As both sides descend on the nominee, Eric Alterman on why she makes sense for Obama's politics—and what's wrong with her critics who want to know about her sexuality. Plus, read our full coverage of Elena Kagan
The Elena Kagan nomination is American politics on autopilot in a world in which “liberal” has come to mean “not crazy,” but not much more. If you think I exaggerate, take a look at the reactions of Michael Steele and Rush Limbaugh. The substance of their complaint, when one examines it carefully, is that Kagan (together with Thurgood Marshall) appears to oppose slavery. And yet one could make a credible argument—stronger in Limbaugh’s case than in Steele’s—that one of these two men is the current leader of the Republican Party. In the meantime, everyone else is playing their prescribed part, (which is one reason I predicted Obama would pick Kagan on this site just before Justice Stevens announced his retirement).
Obama is a pol who learned early that when “sometimes you can’t get the whole hog, so you take the ham sandwich.”
“Why do the conservatives always get the conservatives, but we don’t get to get the liberals?” asks Senator Tom Harkin. “What the hell is that all about?” Well Tom, it’s about a lot of things. In the first place, liberals do not play well with their own side. Sometimes they find themselves in agreement with conservative arguments and say so aloud. On other occasions, they judge people and their merits regardless of whether a nominee happens to be on their side. And often times, they find themselves so committed to a particular issue, whether it be abortion, executive power, or diversity issues, that they can’t see the bigger picture.
But time and again, as president, Obama has confirmed the wisdom of one of his early Chicago mentors, Denny Jacobs, who explains to his biographer David Remnick, Obama is a pol who learned early that when “sometimes you can’t get the whole hog, so you take the ham sandwich.”
Elena Kagan, the Jewish daughter of Upper West Side liberal intellectuals and activists, is in every way, a metaphorical ham sandwich. Not even her close friends are certain of political views. Self-appointed sex police are demanding to know whether she prefers to snuggle up to men or women (demonstrating that one era’s Joe McCarthy is another’s "gayCatholicTory…”). There’s no denying that her paper trail is paper thin, which makes her all the easier to confirm. So too the fact that she has demonstrated nothing in her career so much as political skill regardless of context. If any nominee can be trusted to give nothing away to her potential enemies in the way of substance—in other words, to make the same mistake that Robert Bork made in 1987, which sunk his nomination—it is this woman, who, whether the issue is gay recruitment at Harvard or late-term abortions, can be expected to take the position designed to upset the fewest number of people in whatever circle she deems most relevant.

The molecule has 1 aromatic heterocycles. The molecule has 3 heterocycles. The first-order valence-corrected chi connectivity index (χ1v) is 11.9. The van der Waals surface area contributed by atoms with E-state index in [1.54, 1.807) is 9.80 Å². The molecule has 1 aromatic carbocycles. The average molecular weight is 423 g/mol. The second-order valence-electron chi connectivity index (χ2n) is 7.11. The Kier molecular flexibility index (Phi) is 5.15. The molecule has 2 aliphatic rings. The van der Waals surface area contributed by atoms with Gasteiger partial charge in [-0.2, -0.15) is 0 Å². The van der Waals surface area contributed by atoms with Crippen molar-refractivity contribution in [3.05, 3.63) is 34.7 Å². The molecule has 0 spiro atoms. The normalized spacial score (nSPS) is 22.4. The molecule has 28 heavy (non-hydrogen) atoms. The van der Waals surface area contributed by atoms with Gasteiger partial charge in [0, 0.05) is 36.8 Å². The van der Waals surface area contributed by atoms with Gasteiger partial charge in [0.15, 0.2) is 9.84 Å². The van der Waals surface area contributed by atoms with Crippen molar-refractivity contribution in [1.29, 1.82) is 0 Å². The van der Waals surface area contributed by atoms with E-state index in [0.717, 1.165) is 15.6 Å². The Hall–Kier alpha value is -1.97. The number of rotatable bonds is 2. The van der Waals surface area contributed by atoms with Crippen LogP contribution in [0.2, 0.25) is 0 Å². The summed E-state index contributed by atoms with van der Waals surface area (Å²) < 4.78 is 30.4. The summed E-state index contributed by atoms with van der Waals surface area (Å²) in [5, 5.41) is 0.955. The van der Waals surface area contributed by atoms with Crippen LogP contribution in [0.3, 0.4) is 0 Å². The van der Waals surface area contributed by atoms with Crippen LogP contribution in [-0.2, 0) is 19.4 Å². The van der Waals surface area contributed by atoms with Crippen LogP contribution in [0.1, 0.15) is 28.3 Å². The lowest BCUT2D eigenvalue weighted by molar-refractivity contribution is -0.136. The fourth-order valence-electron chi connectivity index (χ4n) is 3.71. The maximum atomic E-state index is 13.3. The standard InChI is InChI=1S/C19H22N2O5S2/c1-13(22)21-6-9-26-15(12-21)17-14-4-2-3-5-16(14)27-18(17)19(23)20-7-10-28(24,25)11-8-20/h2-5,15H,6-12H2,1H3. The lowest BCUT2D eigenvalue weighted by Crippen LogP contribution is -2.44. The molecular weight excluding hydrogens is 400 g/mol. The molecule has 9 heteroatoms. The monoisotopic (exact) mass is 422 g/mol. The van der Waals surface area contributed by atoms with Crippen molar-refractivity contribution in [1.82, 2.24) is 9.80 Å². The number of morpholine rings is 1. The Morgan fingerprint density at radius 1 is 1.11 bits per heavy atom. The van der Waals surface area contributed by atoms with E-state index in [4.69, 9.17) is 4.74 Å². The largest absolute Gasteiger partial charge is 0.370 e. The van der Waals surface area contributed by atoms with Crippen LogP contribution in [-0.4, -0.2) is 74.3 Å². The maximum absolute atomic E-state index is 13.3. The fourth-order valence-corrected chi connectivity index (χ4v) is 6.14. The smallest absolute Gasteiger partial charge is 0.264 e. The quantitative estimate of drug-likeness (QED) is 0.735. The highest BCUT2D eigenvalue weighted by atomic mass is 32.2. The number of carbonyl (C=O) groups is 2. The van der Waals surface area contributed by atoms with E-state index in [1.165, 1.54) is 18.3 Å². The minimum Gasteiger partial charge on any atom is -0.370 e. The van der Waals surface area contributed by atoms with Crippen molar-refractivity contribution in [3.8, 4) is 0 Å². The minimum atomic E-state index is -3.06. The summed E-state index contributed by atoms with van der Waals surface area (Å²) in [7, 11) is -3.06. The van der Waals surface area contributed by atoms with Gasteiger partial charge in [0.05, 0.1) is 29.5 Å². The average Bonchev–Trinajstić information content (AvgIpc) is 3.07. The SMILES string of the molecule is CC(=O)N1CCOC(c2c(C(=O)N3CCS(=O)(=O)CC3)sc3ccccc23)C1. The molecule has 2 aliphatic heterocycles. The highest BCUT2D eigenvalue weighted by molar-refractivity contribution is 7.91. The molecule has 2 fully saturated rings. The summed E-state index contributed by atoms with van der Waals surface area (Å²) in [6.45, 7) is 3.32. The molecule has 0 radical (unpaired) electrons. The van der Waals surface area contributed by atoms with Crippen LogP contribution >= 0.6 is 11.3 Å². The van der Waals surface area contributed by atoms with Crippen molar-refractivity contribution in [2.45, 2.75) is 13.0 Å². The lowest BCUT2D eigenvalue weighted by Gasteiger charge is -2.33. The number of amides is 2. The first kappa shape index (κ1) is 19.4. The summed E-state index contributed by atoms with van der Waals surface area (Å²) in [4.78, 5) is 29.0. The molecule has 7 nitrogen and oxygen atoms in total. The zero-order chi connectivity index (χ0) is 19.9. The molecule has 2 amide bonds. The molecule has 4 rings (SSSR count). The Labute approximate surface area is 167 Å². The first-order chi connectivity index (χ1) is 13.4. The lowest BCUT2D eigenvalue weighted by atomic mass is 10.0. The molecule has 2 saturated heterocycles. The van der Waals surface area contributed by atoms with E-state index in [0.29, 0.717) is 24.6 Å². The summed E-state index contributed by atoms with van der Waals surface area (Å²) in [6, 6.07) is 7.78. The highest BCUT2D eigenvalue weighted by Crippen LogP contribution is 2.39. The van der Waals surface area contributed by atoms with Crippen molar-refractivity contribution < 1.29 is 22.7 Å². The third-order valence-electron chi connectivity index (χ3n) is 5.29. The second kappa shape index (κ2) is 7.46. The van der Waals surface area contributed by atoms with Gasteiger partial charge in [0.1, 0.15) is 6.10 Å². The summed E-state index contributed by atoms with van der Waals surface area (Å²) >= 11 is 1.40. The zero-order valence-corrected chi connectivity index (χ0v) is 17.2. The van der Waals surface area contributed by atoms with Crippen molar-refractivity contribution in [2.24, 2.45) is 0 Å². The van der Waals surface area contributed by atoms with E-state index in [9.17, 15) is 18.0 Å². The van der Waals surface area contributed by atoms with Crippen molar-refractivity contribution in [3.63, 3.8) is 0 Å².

Tom Harkin is right to complain that while conservatives demand whole hogs in their court picks, liberals settle for ham sandwiches. But the fact is, picking a strong liberal this time around—and this liberal’s choice would have been Elizabeth Warren—would not likely have changed this. Obama might have picked a principled fight with his opposition as means of taking the fight to the midterms, but he would have stalled the rest of his agenda and probably lost the fight. This Republican Party, whether out of fear of Tea Party primary runs or principled commitment to ideological extremism, has demonstrated no shame in putting the country’s business on hold in defense of its minority positions. A strong liberal nominee in this environment might have galvanized the left and right for the midterms—just as Bork’s did in 1986—but it could hardly have been less out of character for this president.
What is really going on here—in extremis—is representative government. We (liberals, moderates, and other “non-crazies”) supported this president because we liked and admired him and trusted his judgment. Given Kagan’s lack of a legal track record, what Obama and his allies are really saying is, “We know her. We like her. Trust us. We know Elena Kagan is no John Paul Stevens, much less a Larry Tribe. She’s not even a Diane Wood. But this is the pick that can move the court furthest back toward the center while doing the least amount of damage to all of the priorities I was elected to carry out here. Yeah, I know, those aren’t working so terrifically either. But they’re working. Politics ain’t pretty. In the meantime, go ahead and bitch." That actually helps with the folks who can’t make up their mind. (Are you listening Lindsey? Glenn Greenwald hates this woman…) This, alas, is liberalism, circa 2010. And let’s be honest, it’s worked for Obama so far. In the meantime, would you like a little more mustard with that…
Eric Alterman is a professor of English and journalism at Brooklyn College and a professor of journalism at CUNY Graduate School of Journalism. He is the author, most recently, of Why We're Liberals: A Handbook for Restoring America's Important Ideals.